The irony is that Zucker rose to the top at NBC on the basis of a prime time schedule that frankly stunk. The numbers of new shows that were created while he headed the prime time unit is few – in fact, I can think of just one, The Office, and that one was a British import.
Somehow Zucker never got tarred with the failure. Instead, he got the top job, and got out while the getting was good. (Of course, he did hire Ben Silverman before moving upstairs, and Silverman never really found his way to a hit, either).
The General Electric folks loved Zucker, it seemed, because he gets the credit for pushing NBC into the brave new world of cable channels. And under him NBC enjoyed steep ratings growth at its Bravo, USA and SyFy (formerly the Sci-Fi) Channel.
But nothing rivets the viewers’ attention like the happenings at a major network. You can bet that, as the Leno and Conan sagas play out, the guys at Comcast are glued to their sets.
Posted by: Ron Grover on January 10, 2010
Announcements don’t get much more dramatic than the one NBC made today about yanking The Jay Leno show from its 10 o’clock time period just three months after the former host of The Tonight Show began his one-hour comedy, skit show.
Yes, NBC TV honcho Jeff Gaspin told an overflow gathering of reporters on Sunday’s TV Critics Tour in Pasadena, Calif., NBC’s 200-odd affiliates had forced the change because prime time ratings tanked. The reason? Their 11 pm news programs, a nice little profit center for most stations, was suddenly hemorrhaging through no fault of their own.
But what Gaspin didn’t say – at least not so boldly – was that NBC had also made an abrupt u-turn on its plans to remake a broken business model for making TV shows. Prime time pilots are made for $10 million, shows for $3 million or so, and viewing audiences are going south. Gaspin’s predecessor, Jeff Zucker, had made the fateful decision to bring in Leno, and to shuttle Law and Order and other 10 pm shows out of their time slots, by arguing that ratings would go down but so would costs.
So much for that idea. Coupled with the announcement that Leno was taking his $500,000 a week show off the air at 10 pm., was the announcement that NBC was going back to the good old ways that networks have always operated. Namely, big producers, big stars, and cross your fingers the shows work. How about these for some biggies to whom NBC said it is throwing its bucks the next few weeks in hopes of finding TV lightning in a bottle – Jerry Bruckheimer, David E. Kelly and J.J. Abrams, who will direct a pilot called “Undercovers” about CIA agents. The last time Abrams directed a pilot, it only cost $13 million.
Of course, that pilot was Lost, which was an immediate and big (although not terribly long lasting) hit on ABC. Clearly, that’s what NBC is hoping Abrams will bring to NBC as well. Then again, they’re hoping the same thing for a remake of “The Rockford Files” that they’ve also ordered for what’s going to be a pricey sum. We all know how their last retread effort -- i.e. “Knight Rider” -- turned out.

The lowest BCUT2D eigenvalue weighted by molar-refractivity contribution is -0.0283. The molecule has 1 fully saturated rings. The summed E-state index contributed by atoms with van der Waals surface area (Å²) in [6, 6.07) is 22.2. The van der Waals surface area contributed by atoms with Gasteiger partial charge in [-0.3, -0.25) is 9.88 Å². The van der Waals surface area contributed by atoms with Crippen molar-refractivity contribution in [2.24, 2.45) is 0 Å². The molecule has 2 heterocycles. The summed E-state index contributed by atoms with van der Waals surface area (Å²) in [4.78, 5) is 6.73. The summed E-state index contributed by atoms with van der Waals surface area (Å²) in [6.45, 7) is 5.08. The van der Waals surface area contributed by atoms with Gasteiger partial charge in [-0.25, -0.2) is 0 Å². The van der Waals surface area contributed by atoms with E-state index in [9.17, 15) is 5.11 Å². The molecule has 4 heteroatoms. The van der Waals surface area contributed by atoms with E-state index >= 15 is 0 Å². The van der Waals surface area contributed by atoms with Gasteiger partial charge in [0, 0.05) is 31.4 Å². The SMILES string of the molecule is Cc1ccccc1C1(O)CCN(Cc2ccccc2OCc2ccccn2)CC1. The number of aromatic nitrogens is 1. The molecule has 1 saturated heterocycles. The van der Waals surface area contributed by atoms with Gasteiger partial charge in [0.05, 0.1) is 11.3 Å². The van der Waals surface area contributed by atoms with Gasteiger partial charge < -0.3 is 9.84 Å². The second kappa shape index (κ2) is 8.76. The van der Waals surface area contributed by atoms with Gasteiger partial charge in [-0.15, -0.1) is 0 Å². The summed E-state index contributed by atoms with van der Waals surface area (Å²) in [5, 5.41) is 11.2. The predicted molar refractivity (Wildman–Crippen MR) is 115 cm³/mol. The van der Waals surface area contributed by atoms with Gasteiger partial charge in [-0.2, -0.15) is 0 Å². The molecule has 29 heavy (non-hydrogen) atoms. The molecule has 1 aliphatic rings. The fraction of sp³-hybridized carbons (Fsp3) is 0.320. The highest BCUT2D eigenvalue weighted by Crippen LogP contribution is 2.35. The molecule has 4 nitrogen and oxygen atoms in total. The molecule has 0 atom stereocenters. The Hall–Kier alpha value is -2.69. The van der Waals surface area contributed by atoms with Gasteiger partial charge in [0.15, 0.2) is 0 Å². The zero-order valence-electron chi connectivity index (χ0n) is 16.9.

Continue reading "Leno Leaves, NBC's Wobbly Business Model Returns"
Posted by: Ron Grover on January 2, 2010
Was there ever any doubt that News Corp. and Time Warner would come to an agreement that would allow Time Warner’s cable unit to continue showing News Corp’s cable or broadcast properties on its system? The announcement on Jan. 1 that the two sides had averted a showdown that would have kept the BCS football game on the sidelines for 11 million folks is, well, a yawner.
It’s become almost an annual kabuki dance among cable or satellite operators and content providers to show which side – content or distribution – has the most muscle when it comes to such talks. Guess what fellas? Neither of you really have what it takes any longer to force your will on the other.
The last time we had a showdown anywhere near this size was back in 2000, when Time Warner, in the midst of a similar showdown with ABC, allowed Regis Philbin and his then-hit show Who Wants to Be a Millionaire” to go dark for some 3.5 million homes. The cries from Washington were deafening. Hearings were held, fingers slapped.
So when the chorus started again in Washington on Dec. 30 on the current impasse you knew that Fox and Time Warner were destined to do whatever they could to avoid having DC on their backs. First, Sen. John Kerry urged the sides toward arbitration, and then FCC commissioners started encouraging peace. If there is anything that a media company wants less than a shutdown in the ad markets, it’s to have the feds on their backs. So Time Warner and News Corp. wisely extended the Dec. 30 deadline, then scurried to cut a deal that you know is less than the monthly $1 per subscriber fee that News Corp. had all but insisted was their right to get from cable operators.
One thing News Corp chairman Rupert Murdoch, who owns TV stations, newspapers and internet sites, understands is that he sure as heck doesn’t want an angry FCC looking over his shoulder. In the past, he’s done back flips to keep them happy, whether it was striking a deal that allowed him to own the New York Post and New York area TV stations, or to get his deal to buy DirecTV passed a few years back. As for Time Warner, do you think they want the feds thinking bad thoughts about them when the FCC is still contemplating rules on such things as “net neutrality” – that is, whether Time Warner’s online offerings are to be regulated? Uh, no.
Sure, it was good theater. News Corp. told America that it might not get the NFL, American Idol or Glee. Time Warner said it was fighting to keep consumer prices from zooming if Fox high jacked higher fees from them. Yeah, yeah. A good show boys. It sure played in Washington.